The iPhone 4 is coming to Verizon. So Google’s Android operating system is totally doomed now, right? That’s what some experts seem to think.
U.S. market share for Android smartphones eclipsed Apple smartphones for the first time as of Nov. 30, 2010 — 26 percent vs. 25 percent — according to ClickZ (from comScore data). Experts expect iPhone’s sales to increase as Verizon boasts 93 million subscribers.
“A lot of people who bought Android phones were buying it in lieu of an iPhone because they couldn’t get one on the Verizon network” Charlie Wolf, a Needham & Co. analyst in New York, told Bloomberg.
Android is the number two operating system worldwide, with 25.5 percent of smartphone sales, and is particularly dominant in North America, according to Gartner. Android phones accounted for between 75 and 80 percent of Verizon Wireless’s smartphone trade in the Q3 2010, Gartner estimated.
Although many experts are expecting bad things for Android, an analysis of 78,000 tweets suggests Google doesn’t have too much to worry about yet:
“… around 15% of Droid users want the Verizon iPhone but are locked into a contract with a Droid device. Another 12% said they are absolutely switching from a Droid to a Verizon iPhone, while 18% said they were undecided. But Google did receive some good news: A whopping 55% of tweets analyzed indicated they were sticking with a Droid, regardless of the announcement.”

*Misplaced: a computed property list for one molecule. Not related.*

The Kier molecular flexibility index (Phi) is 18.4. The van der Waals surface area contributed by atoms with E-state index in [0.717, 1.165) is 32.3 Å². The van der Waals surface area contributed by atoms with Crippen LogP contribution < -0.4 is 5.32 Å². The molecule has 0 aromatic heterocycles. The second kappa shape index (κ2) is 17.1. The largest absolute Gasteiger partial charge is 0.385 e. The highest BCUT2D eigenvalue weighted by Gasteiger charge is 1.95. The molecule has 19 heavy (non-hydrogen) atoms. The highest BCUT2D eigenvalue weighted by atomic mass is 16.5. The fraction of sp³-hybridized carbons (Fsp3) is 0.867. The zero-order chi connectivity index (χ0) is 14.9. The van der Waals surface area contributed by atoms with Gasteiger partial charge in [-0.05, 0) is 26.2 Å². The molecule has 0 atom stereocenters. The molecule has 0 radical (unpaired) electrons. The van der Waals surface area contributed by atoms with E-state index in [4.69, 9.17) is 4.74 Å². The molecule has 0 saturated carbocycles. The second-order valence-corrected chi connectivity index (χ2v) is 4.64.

What’s it mean for marketers? Not much, according to Frank Reed at Marketing Pilgrim:
“The delay in the iPhone getting to a wider market allowed the Android ecosystem to evolve to the point where it is real and it’s not going anywhere. Now, it’s just a matter of market share for Apple and the rest of the smartphone makers in the world. … Any true marketing effort is going to need to address both platforms. … If app developers were only enamored with one platform then we would have an issue but that’s not the case. The development community enjoys the openness of Android and that alone is enough to ensure that these two will be platforms will be slugging it out for some time to come.”
The Verizon iPhone 4 will become available February 10 (pre-orders begin a week earlier) and cost $199.99 for the 16GB model and $299.99 for the 32GB model with a new two year customer agreement.
Also, don’t forget the iPhone 5 isn’t too far away. Via Fortune:
“The budget-conscious Verizon customer will likely wait until the iPhone 5 arrives in four months (Apple traditionally releases new phones once a year, in June/July). Verizon doesn’t offer an upgrade path to the iPhone 5 and customers will have to purchase the new phone outright while keeping their current iPhone in the summer. If I were an AT&T customer who wanted to switch to Verizon, I’d likely suck it up until summer if I leave at all. My early termination fee will be slightly more bearable at that point.”
Are you planning to switch to an iPhone? Why or why not? Let us know.